In the tables which follow later on, symbols have the following significance:

Column I=formula number Column II=structural elements Column III=crude yield in percent Column IV=recrystallisation medium, with these being designated by the numbers listed below: 1 =water,

The starting materials (or the methods for their preparation) to be used for preparing the compounds in the following examples are known in the art (see Helvetica Chimica Acta, vol. 50, Fasc. 3, pages 946 to 957).

Manufacturing instructions (A) 10.8 g. of 2,4-diphenyl-6-[4'-methylphenyl (1')]- 1,3,5-triazine of formula N ll and 7.05 g. of 4'-methoxybenzalaniline are stirred into 200 ml. of anhydrous dimethylformamide with exclusion of air and treated all at once with 11.2 g. of potassium tertiarybutylate. The colour of the reaction mixture changes immediately from light beige to blush violet and the temperature rises by a few C. over the course of 2 minutes. The mixture is stirred for a further 1 hour without external warming during which the temperature again drops somewhat. Thereafter 400 m1. of water are added dropwise at to C. and the reaction mixture is filtered and washed with water until neutral.

The moist filter residue is now dissolved in 120 ml. of dimethylformamide with warming, treated with ml. of 10% strength hydrochloric acid and after a few minutes with 120 ml. of water and cooled to about 10 C. After filtering, washing with water and methanol and subsequent drying about 14.7 g., corresponding to 100% 12 of theory, of 2,4-diphenyl-6-[4"-methoxy-stilbenyl- (4')]- 1,3,5-triazine of formula are obtained in the form of a yellow powder of melting point 243.5 to 246.5 C. After chromatography in tetrachlorethylene on activated aluminum oxide and recrystallisation from dioxane-ethanol, pale greenish yellow felted small needles of melting point 235.5 C. are obtained.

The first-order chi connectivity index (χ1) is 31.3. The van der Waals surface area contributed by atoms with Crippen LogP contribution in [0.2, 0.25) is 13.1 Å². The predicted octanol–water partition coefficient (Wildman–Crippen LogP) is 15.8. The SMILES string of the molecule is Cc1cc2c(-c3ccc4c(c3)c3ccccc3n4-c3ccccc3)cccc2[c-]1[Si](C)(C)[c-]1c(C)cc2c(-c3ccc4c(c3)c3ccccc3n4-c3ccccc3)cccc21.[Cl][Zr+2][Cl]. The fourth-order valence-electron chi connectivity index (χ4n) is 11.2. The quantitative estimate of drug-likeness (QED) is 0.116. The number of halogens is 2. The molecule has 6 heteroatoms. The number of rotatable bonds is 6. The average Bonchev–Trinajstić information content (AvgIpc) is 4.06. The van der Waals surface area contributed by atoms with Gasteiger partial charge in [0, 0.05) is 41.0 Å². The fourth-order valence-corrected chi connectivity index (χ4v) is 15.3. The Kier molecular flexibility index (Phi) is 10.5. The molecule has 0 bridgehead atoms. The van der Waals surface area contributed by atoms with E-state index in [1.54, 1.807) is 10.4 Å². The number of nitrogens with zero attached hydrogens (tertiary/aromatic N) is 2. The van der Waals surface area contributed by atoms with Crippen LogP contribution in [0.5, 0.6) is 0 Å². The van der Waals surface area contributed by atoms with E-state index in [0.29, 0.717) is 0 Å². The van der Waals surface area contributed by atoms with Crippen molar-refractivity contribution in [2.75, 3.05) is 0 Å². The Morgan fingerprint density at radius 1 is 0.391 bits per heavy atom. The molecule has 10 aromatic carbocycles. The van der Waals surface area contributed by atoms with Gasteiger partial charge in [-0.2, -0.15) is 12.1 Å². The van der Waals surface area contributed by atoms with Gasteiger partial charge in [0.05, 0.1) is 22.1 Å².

Analysis.-Calcd. for C H ON (441.51) (percent): C, 81.61; H, 5.25; N, 9.52. Found (percent): C, 81.70; H, 5.38; N, 9.45.

(B) 11.7 g. of 2,4,6 tri-[4'-methylphenyl-(l')]-l,3,5- triazine of formula and 18.1 g. of benzalaniline are stirred into 350 ml. of anhydrous dimethylformamide with exclusion of air and treated all at once with 28.0 g. of potassium tertiarybutylate. The colour of the reaction mixture changes immediately from pale yellow to violet and the temperature rises over the course of 5 minutes by about 10 C. The mixture is stirred for a further 1% hours without external warming, during which the temperature again drops. Thereafter 350 ml. of water are added dropwise at 10 to 20 C. and the reaction product is filtered off and washed with water until neutral.

The moist filter residue is now dissolved in 500 m1. of dimethylformamide with warming, treated with 50 ml. of 10% trength hydrochloric acid and thereafter with 500 ml. of water. The mixture is cooled to about 10 C., filtered off, and the residue first washed with water, then with methanol and dried. About 20.4 g., corresponding to 99.5% of theory, of 2,4,6-tri-[stilbenyl-(4')]-l,3,5-triazine of formula are obtained in the form of light yellow very fine small needles which melt at 251 to 254 C. After four recrystallisations from tetrachlorethylene with the aid of Fullers earth light greenish yellow small needles of melting point 275 to 277 C. are obtained.

Analysis.-Calcd. for C H N (615.78) (percent): C, 87.77; H, 5.40; N, 6.82. Found (percent): C, 87.56; H, 5.50; N, 6.96.